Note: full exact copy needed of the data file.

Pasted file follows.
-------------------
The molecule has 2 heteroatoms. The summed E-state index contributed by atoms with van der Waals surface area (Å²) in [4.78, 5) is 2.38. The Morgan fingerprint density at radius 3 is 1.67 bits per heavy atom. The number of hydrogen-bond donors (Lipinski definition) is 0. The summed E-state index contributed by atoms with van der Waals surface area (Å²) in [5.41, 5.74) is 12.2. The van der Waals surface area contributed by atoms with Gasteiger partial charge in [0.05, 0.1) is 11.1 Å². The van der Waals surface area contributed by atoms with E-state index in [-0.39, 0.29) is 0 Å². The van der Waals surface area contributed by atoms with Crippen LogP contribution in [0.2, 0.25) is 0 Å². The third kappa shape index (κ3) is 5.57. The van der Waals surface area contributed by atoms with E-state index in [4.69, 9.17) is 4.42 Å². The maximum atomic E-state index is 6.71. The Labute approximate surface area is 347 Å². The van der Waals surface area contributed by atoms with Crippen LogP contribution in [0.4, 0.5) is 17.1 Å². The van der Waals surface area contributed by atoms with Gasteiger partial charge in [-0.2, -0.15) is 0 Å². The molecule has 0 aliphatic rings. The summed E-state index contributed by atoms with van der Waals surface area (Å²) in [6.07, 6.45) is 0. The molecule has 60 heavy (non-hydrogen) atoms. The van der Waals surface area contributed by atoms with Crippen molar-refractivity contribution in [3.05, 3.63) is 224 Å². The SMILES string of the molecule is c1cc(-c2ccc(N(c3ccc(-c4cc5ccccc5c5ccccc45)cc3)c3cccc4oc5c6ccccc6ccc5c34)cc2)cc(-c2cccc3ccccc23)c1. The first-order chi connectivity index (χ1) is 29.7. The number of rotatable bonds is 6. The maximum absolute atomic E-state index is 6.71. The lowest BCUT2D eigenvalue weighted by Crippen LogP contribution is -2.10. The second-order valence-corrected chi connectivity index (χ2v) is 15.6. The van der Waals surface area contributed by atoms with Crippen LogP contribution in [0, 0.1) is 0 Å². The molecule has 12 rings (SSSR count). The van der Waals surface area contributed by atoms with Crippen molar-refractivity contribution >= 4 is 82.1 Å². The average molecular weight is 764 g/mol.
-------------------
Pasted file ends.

The molecule has 2 heteroatoms. The summed E-state index contributed by atoms with van der Waals surface area (Å²) in [4.78, 5) is 2.38. The Morgan fingerprint density at radius 3 is 1.67 bits per heavy atom. The number of hydrogen-bond donors (Lipinski definition) is 0. The summed E-state index contributed by atoms with van der Waals surface area (Å²) in [5.41, 5.74) is 12.2. The van der Waals surface area contributed by atoms with Gasteiger partial charge in [0.05, 0.1) is 11.1 Å². The van der Waals surface area contributed by atoms with E-state index in [-0.39, 0.29) is 0 Å². The van der Waals surface area contributed by atoms with Crippen LogP contribution in [0.2, 0.25) is 0 Å². The third kappa shape index (κ3) is 5.57. The van der Waals surface area contributed by atoms with E-state index in [4.69, 9.17) is 4.42 Å². The maximum atomic E-state index is 6.71. The Labute approximate surface area is 347 Å². The van der Waals surface area contributed by atoms with Crippen LogP contribution in [0.4, 0.5) is 17.1 Å². The van der Waals surface area contributed by atoms with Gasteiger partial charge in [-0.2, -0.15) is 0 Å². The molecule has 0 aliphatic rings. The summed E-state index contributed by atoms with van der Waals surface area (Å²) in [6.07, 6.45) is 0. The molecule has 60 heavy (non-hydrogen) atoms. The van der Waals surface area contributed by atoms with Crippen molar-refractivity contribution in [3.05, 3.63) is 224 Å². The SMILES string of the molecule is c1cc(-c2ccc(N(c3ccc(-c4cc5ccccc5c5ccccc45)cc3)c3cccc4oc5c6ccccc6ccc5c34)cc2)cc(-c2cccc3ccccc23)c1. The first-order chi connectivity index (χ1) is 29.7. The number of rotatable bonds is 6. The maximum absolute atomic E-state index is 6.71. The lowest BCUT2D eigenvalue weighted by Crippen LogP contribution is -2.10. The second-order valence-corrected chi connectivity index (χ2v) is 15.6. The van der Waals surface area contributed by atoms with Crippen LogP contribution in [0, 0.1) is 0 Å². The molecule has 12 rings (SSSR count). The van der Waals surface area contributed by atoms with Crippen molar-refractivity contribution >= 4 is 82.1 Å². The average molecular weight is 764 g/mol.